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Person pruning a twig off a tree.

Overview

Pruning can help your trees to grow strong and keep a good shape. Another reason to prune is to remove damaged branches, which allows for new growth and helps prevent viral, bacterial and fungal infections from entering the tree. We'll show you how to prune correctly and how to avoid damaging the tree.

Steps

1Trim smaller branches with secateurs

Before you start put on your safety glasses and gloves. Secateurs are like spring-loaded scissors and have a locking system to keep the blades shut while you're not using them.

Start by cutting off small branches near the base of the tree. You can also use the secateurs for low hanging small branches. 

Person pruning a twig off a tree.

2Cut medium branches with your handsaw

Ideally the blade on your handsaw will be very sharp, so it's important to work carefully. You can use a handsaw to cut any protruding or lower level branches too big for the secateurs. Cut the branch off close to the tree trunk and avoid cutting the main trunk. Make sure you cut the branch on an angle that protrudes slightly off the trunk.

Person sawing a large twig off a tree.

3Prune hard to reach branches

Use your pole pruner's lever action to cut hard to reach branches. For thicker branches, there are attachments for the pole pruner, including a saw, that you can also be used to cut branches higher in the tree. 

Person wearing safety glasses and gloves using an extendable tool to prune a large twig off a tree.

4Prune thicker branches with loppers

Loppers are like giant secateurs used for pruning big branches. They are designed to give you more leverage and makes it a lot easier to cut through thicker branches. 
Person wearing safety glasses and gloves to prune a large twig off a tree.

5Cut thicker branches using an undercut

Undercuts are used to remove large branches, that if you cut it from the top, the weight would snap it off. This can lead to tears in the bark and expose the tree to diseases. To undercut, start under the branch and saw upwards until you have cut halfway through. Then saw down from the top of the branch, starting about 3-5 cm up from the undercut. Keep sawing until the weight of the branch pulls it away from the tree. Tidy up the tree by cutting from the top of the remaining branch, away from the trunk, all the way through.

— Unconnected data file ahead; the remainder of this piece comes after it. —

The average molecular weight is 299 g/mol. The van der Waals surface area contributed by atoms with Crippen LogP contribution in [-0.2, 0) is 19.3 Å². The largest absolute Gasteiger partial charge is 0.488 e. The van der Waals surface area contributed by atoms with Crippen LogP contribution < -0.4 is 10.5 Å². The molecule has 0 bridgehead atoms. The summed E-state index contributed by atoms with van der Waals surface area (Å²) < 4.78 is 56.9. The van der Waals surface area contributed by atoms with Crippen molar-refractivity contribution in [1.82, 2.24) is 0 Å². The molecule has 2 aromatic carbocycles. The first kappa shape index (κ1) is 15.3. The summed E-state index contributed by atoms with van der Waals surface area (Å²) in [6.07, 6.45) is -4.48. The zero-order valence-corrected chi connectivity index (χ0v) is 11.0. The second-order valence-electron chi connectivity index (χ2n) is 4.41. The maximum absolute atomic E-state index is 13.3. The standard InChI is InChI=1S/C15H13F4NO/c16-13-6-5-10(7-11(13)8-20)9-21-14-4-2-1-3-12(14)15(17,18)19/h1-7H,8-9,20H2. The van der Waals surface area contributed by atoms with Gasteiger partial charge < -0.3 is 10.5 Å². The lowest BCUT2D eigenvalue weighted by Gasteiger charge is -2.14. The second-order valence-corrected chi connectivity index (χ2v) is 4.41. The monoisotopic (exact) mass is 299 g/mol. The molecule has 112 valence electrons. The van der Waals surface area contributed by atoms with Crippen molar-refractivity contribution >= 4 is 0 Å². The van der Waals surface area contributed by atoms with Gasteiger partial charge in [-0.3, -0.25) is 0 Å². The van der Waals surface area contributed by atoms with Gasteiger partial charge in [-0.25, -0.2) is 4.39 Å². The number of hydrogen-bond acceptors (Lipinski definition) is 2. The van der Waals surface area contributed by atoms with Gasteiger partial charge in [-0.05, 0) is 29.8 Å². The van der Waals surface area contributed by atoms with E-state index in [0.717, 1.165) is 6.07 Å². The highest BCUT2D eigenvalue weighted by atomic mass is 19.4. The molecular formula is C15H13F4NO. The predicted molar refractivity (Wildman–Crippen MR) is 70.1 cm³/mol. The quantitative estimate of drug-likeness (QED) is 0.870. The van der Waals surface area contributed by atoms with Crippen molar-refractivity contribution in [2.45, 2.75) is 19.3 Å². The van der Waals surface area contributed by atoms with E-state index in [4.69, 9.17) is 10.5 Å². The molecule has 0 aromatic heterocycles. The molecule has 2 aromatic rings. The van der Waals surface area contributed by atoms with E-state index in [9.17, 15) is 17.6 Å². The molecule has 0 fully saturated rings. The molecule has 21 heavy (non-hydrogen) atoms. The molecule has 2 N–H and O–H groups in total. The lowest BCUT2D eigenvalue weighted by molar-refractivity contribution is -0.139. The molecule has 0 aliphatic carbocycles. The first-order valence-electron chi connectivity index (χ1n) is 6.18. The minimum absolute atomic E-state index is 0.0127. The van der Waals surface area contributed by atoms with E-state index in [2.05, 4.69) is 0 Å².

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Health & Safety

Asbestos, lead-based paints and copper chromium arsenic (CCA) treated timber are health hazards you need to look out for when renovating older homes. These substances can easily be disturbed when renovating and exposure to them can cause a range of life-threatening diseases and conditions including cancer. For information on the dangers of asbestos, lead-based paint and CCA treated timber and tips for dealing with these materials contact your local council's Environmental Health Officer or visit our Health & Safety page.

When following our advice in our D.I.Y. videos, make sure you use all equipment, including PPE, safely by following the manufacturer’s instructions. Check that the equipment is suitable for the task and that PPE fits properly. If you are unsure, hire an expert to do the job or talk to a Bunnings Team Member.